In an interesting piece of programming, the Royal Opera House opens its first 2013 season with two versions of Alexander Pushkin’s classic verse-novel - ‘Onegin’ the ballet and ‘Eugene Onegin’ the opera. The inspiration for the story is the same, although the interpretations differ. Tchaikovsky wrote the music for both, but the scores are completely separate. Both opera and ballet, however, resonate with the powerful, passionate and heartrending emotion for which Tchaikovsky is so well known and loved.
The Royal Ballet’s ‘Onegin’ opens on Saturday, January 19. It’s the work of South African choreographer, John Cranko, who first became acquainted with Pushkin’s dramatic story of unrequited love when he created the dances for a production of the opera, ‘Eugene Onegin’, in 1952, and it was this that inspired him to create a full-length adaptation, ‘Onegin’, for the Stuttgart Ballet in 1965.
In Cranko’s ballet, the relationship which develops between the rather arrogant Onegin and the young and sensitive Tatyana is portrayed through a series of intensely emotional and challenging pas deux - the most well-known being the dream (or mirror) sequence from the scene in which she composes a letter to Onegin. It is through these pas de deux that Tatyana matures from an innocent country girl into a sophisticated woman at the height of Saint Petersburg society.
John Cranko - whose choreography for ‘Onegin’ includes folk, modern, ballroom and acrobatic dance forms - initially studied ballet at the University of Cape Town, under Dulcie Howes. It was there that he choreographed his first ballet, to Stravinsky’s Suite from ‘The Soldier’s Tale’. He moved to London in 1946, continuing his studies with the Sadler’s Wells Ballet, but - having created what's described as a "sensational" work to Debussy’s 'Children’s Corner' for the Company in 1947 - he decided, two years later, to concentrate solely on choreography.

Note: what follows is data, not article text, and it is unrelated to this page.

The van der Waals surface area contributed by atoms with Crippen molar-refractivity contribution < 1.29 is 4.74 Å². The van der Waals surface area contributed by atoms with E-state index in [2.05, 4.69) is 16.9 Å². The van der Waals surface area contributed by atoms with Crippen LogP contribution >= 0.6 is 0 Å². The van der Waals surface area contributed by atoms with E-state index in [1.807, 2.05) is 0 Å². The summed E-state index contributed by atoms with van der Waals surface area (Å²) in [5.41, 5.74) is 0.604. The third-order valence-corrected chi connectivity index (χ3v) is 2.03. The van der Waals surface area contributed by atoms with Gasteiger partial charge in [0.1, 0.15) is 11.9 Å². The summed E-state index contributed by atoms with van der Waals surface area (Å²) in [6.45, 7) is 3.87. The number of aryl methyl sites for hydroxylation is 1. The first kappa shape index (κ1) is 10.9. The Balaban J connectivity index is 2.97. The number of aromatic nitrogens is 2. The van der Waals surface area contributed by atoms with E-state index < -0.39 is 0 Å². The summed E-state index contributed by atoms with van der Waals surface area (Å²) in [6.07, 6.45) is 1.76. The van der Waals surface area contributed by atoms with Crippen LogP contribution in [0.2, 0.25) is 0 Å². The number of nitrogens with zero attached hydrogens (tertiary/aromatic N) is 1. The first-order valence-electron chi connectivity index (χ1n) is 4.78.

Amongst his most successful works were the comic ballet, ‘Pineapple Poll’, which premiered at The Sadler’s Wells Theatre in 1951, ‘La Belle Hélène’ for the Paris Opera Ballet in 1955, and his first full-length work, ‘The Prince of the Pagodas’, for The Royal Ballet, in 1957. In 1961 John Cranko was appointed director of the Stuttgart Ballet, where - amongst other works - he created ‘Romeo and Juliet’, ‘The Taming of the Shrew’, ‘Carmen’, ‘Poéme de l’Extase’ and ‘Traces’.
Cranko commissioned Kurt-Heinz Stolze to arrange Tchaikovsky’s music for ‘Onegin’. Drawing mainly on a series of piano pieces, ‘The Seasons’ - which Tchaikovsky had composed a couple of years prior to writing the score for the opera - Stolze deliberately avoided any of the music from the opera. Instead, in addition to the 'Seasons' pieces, he used themes from Tchaikovsky’s opera, ‘Cherevichki’ (‘The Tsarina’s Slippers’), and - for Onegin’s punishing farewell - the second half of his symphonic fantasia, ‘Francesca da Rimini’.
The Royal Ballet’s Sarah Lamb talks about ‘Onegin’ in this video clip.
Tchaikovsky’s motivation for creating the opera, ‘Eugene Onegin’, came in May 1877, during a conversation with some friends after the failure of ‘Swan Lake’ in Moscow. His libretto, however, was almost unrecognisable to those Russians who revered Pushkin’s novel, since Tchaikovsky avoided a straight adaptation, and placed the focus of his opera on the fate of Tatyana Larina. Initially it wasn’t favourably accepted by Russian audiences, but it was well received in other countries - where Pushkin’s work was less well known - and since its premiere in London in 1892, it has maintained its popularity in the opera repertoire.
Director of The Royal Opera, Kasper Holten, makes his Company directorial debut in this production of ‘Eugene Onegin’. Mr Holten was artistic director of the Royal Danish Opera from 2000 to 2011, during which time he headed the opening of the new opera house in Copenhagen in 2005. He has directed more than 60 productions of opera, drama, operetta and musicals in Denmark, Sweden, Norway and Finland, as well as in France, Austria, the United States, Russia, Latvia and Iceland. He took up the role of Director of Opera at Covent Garden in the autumn of 2011.
In selecting ‘Eugene Onegin’, Kasper Holten says that he chose an opera very close to his heart, and that it’s special because it’s about real people with whom we can all identify. “It gives ‘Onegin' a very special fragility, yet passionate quality, and that’s what I hopefully want to bring out in the production. It’s very important,” he adds, “that Tchaikovsky didn’t want this to be a grand opera. It needs to have a very direct emotional communication with the audience, and if I can’t make the audience cry .... make the audience be in love again, then I’ve somehow failed.”
Watch a video clip of Kasper Holten talking about his love for ‘Eugene Onegin’ and what makes it special.
Follow this link to watch a trailer of the opera.
The Royal Ballet’s performance of ‘Onegin’ runs at the Royal Opera House, Covent Garden, from January 19 to February 8, and the Royal Opera’s production of ‘Eugene Onegin’ at the Royal Opera House from February 4 to February 20.
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